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First Look: Alien: The Roleplaying Game

Tabletop article by Giaco Furino on Thursday, November 28, 2019 - 12:00
Review

This RPG brings the Xenomorph terror

Note: This is a “first look” at the Alien: The Roleplaying Game system by Free League, as presented in the Cinematic Starter Kit that is included with pre-orders of the game. The full game in all its forms releases, as we’ve previously reported, December 10th.

The loud CLUNK of the airlock sounds more like the closing of a tomb than the sealing of this derelict space freighter’s entrance hatch. The lateral headlight on your IRC MK.50 Compression Suit lights up the dust motes floating through the stale, filtered air as your team checks their gear and settles their nerves. This was supposed to be a search and rescue, but initial scans of the ship show no movement, no life. Now it’s time to figure out what happened here and report back as quickly as possible. But the ship’s computer is being stubborn, the Weyland-Yutani representative on your crew is hiding something, and you could have sworn you heard something moving in the grates above your head. Welcome to the world of Alien: The Roleplaying Game, your nightmare’s only just begun.

 

Artwork from Alien: The Roleplaying Game

Taking place just three years after the events of Alien 3, the Alien RPG puts players and GM’s (here called the Game Mother) into the role of colonial marines, space truckers, conniving corporate agents, androids, and more, all trying to survive in the hostile expanse of outer space. When the full game releases, it’ll include two modes of play, Cinematic and Campaign. Campaign play seems (the rules haven’t been released yet) like a straightforward tabletop RPG, where you build characters, level up, and gain credits and experience as you explore the galaxy. Cinematic play, whose rules are present in the Starter Kit, is where things get really interesting. It attempts to capture the thrill and blockbuster action of an Alien film through one-off campaigns where players take on pre-existing characters, and it’s fully expected that some will die, some will fight, some will have secret agendas, and victory is very far from guaranteed.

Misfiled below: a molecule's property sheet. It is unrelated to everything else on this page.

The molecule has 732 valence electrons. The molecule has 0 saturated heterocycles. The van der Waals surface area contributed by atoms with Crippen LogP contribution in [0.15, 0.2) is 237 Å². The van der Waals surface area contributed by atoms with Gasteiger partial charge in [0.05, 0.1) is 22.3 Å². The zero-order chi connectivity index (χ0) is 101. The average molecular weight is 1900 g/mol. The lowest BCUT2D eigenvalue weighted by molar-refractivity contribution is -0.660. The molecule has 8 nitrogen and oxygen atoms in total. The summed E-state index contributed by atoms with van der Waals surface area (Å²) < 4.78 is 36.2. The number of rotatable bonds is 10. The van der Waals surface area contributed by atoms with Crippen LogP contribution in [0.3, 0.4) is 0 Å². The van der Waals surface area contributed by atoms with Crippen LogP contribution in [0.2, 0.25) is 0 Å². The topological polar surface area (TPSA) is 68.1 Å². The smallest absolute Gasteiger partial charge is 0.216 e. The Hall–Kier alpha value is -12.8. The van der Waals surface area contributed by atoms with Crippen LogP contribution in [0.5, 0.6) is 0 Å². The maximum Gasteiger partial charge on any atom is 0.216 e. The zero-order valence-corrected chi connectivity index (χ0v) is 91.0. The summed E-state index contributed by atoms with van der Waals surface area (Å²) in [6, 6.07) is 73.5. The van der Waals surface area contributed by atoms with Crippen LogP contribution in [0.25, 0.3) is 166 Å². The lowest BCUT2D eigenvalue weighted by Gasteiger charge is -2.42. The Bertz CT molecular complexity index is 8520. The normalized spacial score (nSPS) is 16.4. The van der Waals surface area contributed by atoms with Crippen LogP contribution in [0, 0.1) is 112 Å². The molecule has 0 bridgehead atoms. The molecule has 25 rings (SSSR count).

The core gameplay mechanic revolves around four base stats: Strength (pure muscle power), Agility (your speed and reflexes), Wits (your intelligence and your sense of perception), and Empathy (your charisma and how well you manipulate others). From there, there are twelve skills including entries like: Heavy Machinery, Survival, Medical Aid, and Comtech. Players roll a set number of six-sided dice corresponding to their core stats (and add more if they’re trained in a relevant skill). The goal is simple, roll at least one 6 (or a success symbol on custom dice coming soon) and you succeed, fail to roll a 6 and you fail. This system really shines in its simplicity. The more dice you chuck, the better your chances… but things can always go wonderfully wrong. Our gaming group loved the lack of an abundance of obtuse modifiers, and the clean, quick, and sometimes brutal effect of just rolling a handful of dice and praying.